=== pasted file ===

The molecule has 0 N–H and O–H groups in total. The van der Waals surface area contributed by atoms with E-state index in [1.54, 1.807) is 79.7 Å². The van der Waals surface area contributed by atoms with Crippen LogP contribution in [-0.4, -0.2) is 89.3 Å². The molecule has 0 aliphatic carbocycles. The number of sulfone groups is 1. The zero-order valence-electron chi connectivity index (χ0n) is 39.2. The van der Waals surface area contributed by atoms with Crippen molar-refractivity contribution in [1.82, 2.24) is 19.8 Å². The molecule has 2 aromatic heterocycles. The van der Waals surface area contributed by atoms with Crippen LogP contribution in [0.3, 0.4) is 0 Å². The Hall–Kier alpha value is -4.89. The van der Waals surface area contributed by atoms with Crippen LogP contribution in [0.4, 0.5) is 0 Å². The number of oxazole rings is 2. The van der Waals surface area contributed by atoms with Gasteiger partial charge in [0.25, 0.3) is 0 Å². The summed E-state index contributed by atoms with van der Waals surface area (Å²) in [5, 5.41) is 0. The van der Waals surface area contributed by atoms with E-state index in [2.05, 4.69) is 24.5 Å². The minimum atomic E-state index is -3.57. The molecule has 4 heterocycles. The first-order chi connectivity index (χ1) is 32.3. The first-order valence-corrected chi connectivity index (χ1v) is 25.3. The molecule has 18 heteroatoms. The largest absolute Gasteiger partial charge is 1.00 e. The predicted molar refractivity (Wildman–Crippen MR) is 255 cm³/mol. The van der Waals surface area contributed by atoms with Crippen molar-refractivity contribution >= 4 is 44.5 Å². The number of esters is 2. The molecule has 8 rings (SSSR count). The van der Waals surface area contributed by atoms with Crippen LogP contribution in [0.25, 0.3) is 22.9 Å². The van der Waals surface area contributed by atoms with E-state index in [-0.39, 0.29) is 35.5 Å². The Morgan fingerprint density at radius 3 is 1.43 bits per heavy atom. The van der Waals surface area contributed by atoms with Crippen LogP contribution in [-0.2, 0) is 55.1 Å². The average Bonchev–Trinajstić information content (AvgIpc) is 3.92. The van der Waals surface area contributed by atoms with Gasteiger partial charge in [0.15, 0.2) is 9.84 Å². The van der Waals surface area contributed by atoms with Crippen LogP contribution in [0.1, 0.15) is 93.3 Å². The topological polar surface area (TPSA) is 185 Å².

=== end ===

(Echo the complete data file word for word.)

The molecule has 0 N–H and O–H groups in total. The van der Waals surface area contributed by atoms with E-state index in [1.54, 1.807) is 79.7 Å². The van der Waals surface area contributed by atoms with Crippen LogP contribution in [-0.4, -0.2) is 89.3 Å². The molecule has 0 aliphatic carbocycles. The number of sulfone groups is 1. The zero-order valence-electron chi connectivity index (χ0n) is 39.2. The van der Waals surface area contributed by atoms with Crippen molar-refractivity contribution in [1.82, 2.24) is 19.8 Å². The molecule has 2 aromatic heterocycles. The van der Waals surface area contributed by atoms with Crippen LogP contribution in [0.3, 0.4) is 0 Å². The Hall–Kier alpha value is -4.89. The van der Waals surface area contributed by atoms with Crippen LogP contribution in [0.4, 0.5) is 0 Å². The number of oxazole rings is 2. The van der Waals surface area contributed by atoms with Gasteiger partial charge in [0.25, 0.3) is 0 Å². The summed E-state index contributed by atoms with van der Waals surface area (Å²) in [5, 5.41) is 0. The van der Waals surface area contributed by atoms with E-state index in [2.05, 4.69) is 24.5 Å². The minimum atomic E-state index is -3.57. The molecule has 4 heterocycles. The first-order chi connectivity index (χ1) is 32.3. The first-order valence-corrected chi connectivity index (χ1v) is 25.3. The molecule has 18 heteroatoms. The largest absolute Gasteiger partial charge is 1.00 e. The predicted molar refractivity (Wildman–Crippen MR) is 255 cm³/mol. The van der Waals surface area contributed by atoms with Crippen molar-refractivity contribution >= 4 is 44.5 Å². The number of esters is 2. The molecule has 8 rings (SSSR count). The van der Waals surface area contributed by atoms with Crippen LogP contribution in [0.25, 0.3) is 22.9 Å². The van der Waals surface area contributed by atoms with E-state index in [-0.39, 0.29) is 35.5 Å². The Morgan fingerprint density at radius 3 is 1.43 bits per heavy atom. The van der Waals surface area contributed by atoms with Crippen LogP contribution in [-0.2, 0) is 55.1 Å². The average Bonchev–Trinajstić information content (AvgIpc) is 3.92. The van der Waals surface area contributed by atoms with Gasteiger partial charge in [0.15, 0.2) is 9.84 Å². The van der Waals surface area contributed by atoms with Crippen LogP contribution in [0.1, 0.15) is 93.3 Å². The topological polar surface area (TPSA) is 185 Å².